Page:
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Regulation of aquatic microbial processes: the ‘microbial loop’ of the sunlit surface waters and the dark ocean dissected
Royal Netherlands Inst Sea Res, Dept Biol Oceanog, NL-1790 AB Den Burg, Netherlands.
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2008 (English)In: Aquatic Microbial Ecology, ISSN 0948-3055, E-ISSN 1616-1564, Vol. 53, no Sp. Iss. 1, 59-68 p.Article in journal (Refereed) Published
Abstract [en]

Our understanding of microbial food web interactions in the ocean is essentially based on research performed in the euphotic layer, where the interactions between phytoplankton and prokaryotic plankton, mainly heterotrophic Bacteria, are well established. In the euphotic layer, particularly in meso- and eutrophic waters, prokaryotic plankton are mainly top-down controlled by bacterivorous flagellates and viruses, affecting metabolically active, fast growing populations more than dormant stages. In the meso- and bathypelagic realm of the ocean, however, prokaryotic plankton are thought to be mainly bottom-up controlled, because the heterotrophic component of the prokaryotic community is limited by the availability of organic carbon. However, deep-water prokaryotes exhibit a number of peculiarities compared to prokaryotes in the euphotic layer, among which are a large genome size and a gene repertoire indicative of a predominately surface-attached mode of life. This indicates that deep-water prokaryotic activity might be primarily associated with particles. Our present knowledge indicates that the microbial communities and their interactions in the deep ocean are likely very different from those known from surface waters. Increasing efforts to shed light on the microbial biota of the ocean's interior will likely lead to the discovery of novel metabolic pathways in prokaryotes and to the resolution of the current discrepancy between the geochemical evidence of remineralization rates of organic matter and actual measurements.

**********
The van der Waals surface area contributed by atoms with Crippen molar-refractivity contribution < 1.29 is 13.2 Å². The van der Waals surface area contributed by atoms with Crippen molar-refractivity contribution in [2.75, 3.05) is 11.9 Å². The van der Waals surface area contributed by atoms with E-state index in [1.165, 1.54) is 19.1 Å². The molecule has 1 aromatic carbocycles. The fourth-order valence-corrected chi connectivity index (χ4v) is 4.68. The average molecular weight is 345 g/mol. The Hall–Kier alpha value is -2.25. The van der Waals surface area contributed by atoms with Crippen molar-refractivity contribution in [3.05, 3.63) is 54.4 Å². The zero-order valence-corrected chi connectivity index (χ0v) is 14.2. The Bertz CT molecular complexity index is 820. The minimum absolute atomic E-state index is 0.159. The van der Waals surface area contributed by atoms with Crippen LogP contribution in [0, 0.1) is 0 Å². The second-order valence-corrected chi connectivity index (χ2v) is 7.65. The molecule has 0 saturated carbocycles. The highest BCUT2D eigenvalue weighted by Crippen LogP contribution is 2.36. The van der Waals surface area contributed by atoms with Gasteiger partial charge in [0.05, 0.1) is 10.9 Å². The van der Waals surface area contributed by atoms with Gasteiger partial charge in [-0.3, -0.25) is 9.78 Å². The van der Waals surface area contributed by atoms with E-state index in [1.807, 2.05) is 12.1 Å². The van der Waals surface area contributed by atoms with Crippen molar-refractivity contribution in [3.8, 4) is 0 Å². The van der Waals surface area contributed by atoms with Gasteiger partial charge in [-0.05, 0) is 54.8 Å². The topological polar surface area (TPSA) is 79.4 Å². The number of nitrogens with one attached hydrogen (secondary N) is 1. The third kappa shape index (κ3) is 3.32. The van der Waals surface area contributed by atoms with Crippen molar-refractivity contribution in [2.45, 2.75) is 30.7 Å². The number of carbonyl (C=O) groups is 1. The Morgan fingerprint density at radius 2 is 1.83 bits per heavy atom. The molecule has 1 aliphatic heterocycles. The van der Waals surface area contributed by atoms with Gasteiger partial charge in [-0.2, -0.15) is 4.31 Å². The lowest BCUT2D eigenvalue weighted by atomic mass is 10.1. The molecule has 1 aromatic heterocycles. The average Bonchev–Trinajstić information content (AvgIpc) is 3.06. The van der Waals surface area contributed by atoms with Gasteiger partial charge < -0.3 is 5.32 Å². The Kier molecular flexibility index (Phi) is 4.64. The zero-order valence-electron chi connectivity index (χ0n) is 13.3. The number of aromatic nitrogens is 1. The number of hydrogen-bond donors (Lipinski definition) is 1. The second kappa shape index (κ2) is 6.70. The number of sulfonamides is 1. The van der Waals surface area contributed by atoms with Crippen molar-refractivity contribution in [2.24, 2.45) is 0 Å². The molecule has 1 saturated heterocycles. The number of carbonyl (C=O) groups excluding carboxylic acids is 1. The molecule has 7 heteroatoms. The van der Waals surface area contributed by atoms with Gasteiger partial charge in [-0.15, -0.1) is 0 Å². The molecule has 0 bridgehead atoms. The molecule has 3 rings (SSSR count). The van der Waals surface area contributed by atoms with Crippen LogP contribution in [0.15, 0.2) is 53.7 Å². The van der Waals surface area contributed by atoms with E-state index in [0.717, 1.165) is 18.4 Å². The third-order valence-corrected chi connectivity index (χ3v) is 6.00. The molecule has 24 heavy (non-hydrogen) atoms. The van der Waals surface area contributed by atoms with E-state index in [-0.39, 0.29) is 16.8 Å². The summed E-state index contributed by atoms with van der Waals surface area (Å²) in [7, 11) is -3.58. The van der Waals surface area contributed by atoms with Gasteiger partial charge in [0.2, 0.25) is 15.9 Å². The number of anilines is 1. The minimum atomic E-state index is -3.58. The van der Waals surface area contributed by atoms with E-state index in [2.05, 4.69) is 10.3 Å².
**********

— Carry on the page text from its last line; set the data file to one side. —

Place, publisher, year, edition, pages
2008. Vol. 53, no Sp. Iss. 1, 59-68 p.
National Category
Ecology
Research subject
Natural Science, Aquatic Ecology
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URN: urn:nbn:se:lnu:diva-9895DOI: 10.3354/ame01225OAI: oai:DiVA.org:lnu-9895DiVA: diva2:384308
Available from: 2011-01-08 Created: 2011-01-08 Last updated: 2011-06-13Bibliographically approved

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Baltar, Federico
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CiteExportLink to record
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Citation style
  • apa
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  • modern-language-association-8th-edition
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